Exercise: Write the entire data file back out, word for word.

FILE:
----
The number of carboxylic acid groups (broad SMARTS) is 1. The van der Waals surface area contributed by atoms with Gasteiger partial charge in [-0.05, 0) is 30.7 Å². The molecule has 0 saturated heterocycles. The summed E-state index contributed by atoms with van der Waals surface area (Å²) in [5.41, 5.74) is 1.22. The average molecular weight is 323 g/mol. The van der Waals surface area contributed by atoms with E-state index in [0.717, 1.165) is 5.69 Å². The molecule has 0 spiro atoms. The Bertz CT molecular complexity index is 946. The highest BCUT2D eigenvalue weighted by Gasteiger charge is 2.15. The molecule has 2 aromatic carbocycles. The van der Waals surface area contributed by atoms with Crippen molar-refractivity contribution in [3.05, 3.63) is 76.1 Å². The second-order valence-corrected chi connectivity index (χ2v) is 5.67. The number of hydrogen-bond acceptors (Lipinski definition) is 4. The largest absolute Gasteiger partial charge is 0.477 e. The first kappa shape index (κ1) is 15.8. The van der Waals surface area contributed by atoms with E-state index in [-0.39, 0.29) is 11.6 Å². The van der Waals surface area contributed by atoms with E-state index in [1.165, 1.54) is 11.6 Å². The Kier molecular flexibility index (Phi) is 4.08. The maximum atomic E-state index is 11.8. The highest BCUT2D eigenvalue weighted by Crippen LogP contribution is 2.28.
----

The number of carboxylic acid groups (broad SMARTS) is 1. The van der Waals surface area contributed by atoms with Gasteiger partial charge in [-0.05, 0) is 30.7 Å². The molecule has 0 saturated heterocycles. The summed E-state index contributed by atoms with van der Waals surface area (Å²) in [5.41, 5.74) is 1.22. The average molecular weight is 323 g/mol. The van der Waals surface area contributed by atoms with E-state index in [0.717, 1.165) is 5.69 Å². The molecule has 0 spiro atoms. The Bertz CT molecular complexity index is 946. The highest BCUT2D eigenvalue weighted by Gasteiger charge is 2.15. The molecule has 2 aromatic carbocycles. The van der Waals surface area contributed by atoms with Crippen molar-refractivity contribution in [3.05, 3.63) is 76.1 Å². The second-order valence-corrected chi connectivity index (χ2v) is 5.67. The number of hydrogen-bond acceptors (Lipinski definition) is 4. The largest absolute Gasteiger partial charge is 0.477 e. The first kappa shape index (κ1) is 15.8. The van der Waals surface area contributed by atoms with E-state index in [-0.39, 0.29) is 11.6 Å². The van der Waals surface area contributed by atoms with E-state index in [1.165, 1.54) is 11.6 Å². The Kier molecular flexibility index (Phi) is 4.08. The maximum atomic E-state index is 11.8. The highest BCUT2D eigenvalue weighted by Crippen LogP contribution is 2.28.